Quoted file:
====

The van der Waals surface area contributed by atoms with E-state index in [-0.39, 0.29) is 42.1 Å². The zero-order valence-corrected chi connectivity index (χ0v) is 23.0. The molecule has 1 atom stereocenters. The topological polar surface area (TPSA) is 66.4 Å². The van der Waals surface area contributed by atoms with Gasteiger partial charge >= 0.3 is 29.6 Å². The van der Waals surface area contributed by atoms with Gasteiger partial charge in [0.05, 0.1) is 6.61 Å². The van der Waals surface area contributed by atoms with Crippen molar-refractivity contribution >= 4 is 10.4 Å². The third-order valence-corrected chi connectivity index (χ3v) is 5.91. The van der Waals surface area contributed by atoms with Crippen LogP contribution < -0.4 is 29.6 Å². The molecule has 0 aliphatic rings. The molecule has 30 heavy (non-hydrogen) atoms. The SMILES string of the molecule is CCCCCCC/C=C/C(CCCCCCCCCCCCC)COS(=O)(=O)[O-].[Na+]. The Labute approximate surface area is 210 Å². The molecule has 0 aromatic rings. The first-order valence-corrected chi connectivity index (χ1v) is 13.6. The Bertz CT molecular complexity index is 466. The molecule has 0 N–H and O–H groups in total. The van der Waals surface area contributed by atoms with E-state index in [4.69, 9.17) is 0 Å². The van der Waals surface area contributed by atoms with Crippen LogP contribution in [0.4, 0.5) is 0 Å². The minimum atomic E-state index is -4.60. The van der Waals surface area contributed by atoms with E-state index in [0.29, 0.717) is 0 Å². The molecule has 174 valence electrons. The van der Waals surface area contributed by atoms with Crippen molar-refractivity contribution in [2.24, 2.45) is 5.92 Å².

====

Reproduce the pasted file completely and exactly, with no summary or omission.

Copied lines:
The van der Waals surface area contributed by atoms with E-state index in [-0.39, 0.29) is 42.1 Å². The zero-order valence-corrected chi connectivity index (χ0v) is 23.0. The molecule has 1 atom stereocenters. The topological polar surface area (TPSA) is 66.4 Å². The van der Waals surface area contributed by atoms with Gasteiger partial charge >= 0.3 is 29.6 Å². The van der Waals surface area contributed by atoms with Gasteiger partial charge in [0.05, 0.1) is 6.61 Å². The van der Waals surface area contributed by atoms with Crippen molar-refractivity contribution >= 4 is 10.4 Å². The third-order valence-corrected chi connectivity index (χ3v) is 5.91. The van der Waals surface area contributed by atoms with Crippen LogP contribution < -0.4 is 29.6 Å². The molecule has 0 aliphatic rings. The molecule has 30 heavy (non-hydrogen) atoms. The SMILES string of the molecule is CCCCCCC/C=C/C(CCCCCCCCCCCCC)COS(=O)(=O)[O-].[Na+]. The Labute approximate surface area is 210 Å². The molecule has 0 aromatic rings. The first-order valence-corrected chi connectivity index (χ1v) is 13.6. The Bertz CT molecular complexity index is 466. The molecule has 0 N–H and O–H groups in total. The van der Waals surface area contributed by atoms with E-state index in [4.69, 9.17) is 0 Å². The van der Waals surface area contributed by atoms with Crippen LogP contribution in [0.4, 0.5) is 0 Å². The minimum atomic E-state index is -4.60. The van der Waals surface area contributed by atoms with E-state index in [0.29, 0.717) is 0 Å². The molecule has 174 valence electrons. The van der Waals surface area contributed by atoms with Crippen molar-refractivity contribution in [2.24, 2.45) is 5.92 Å².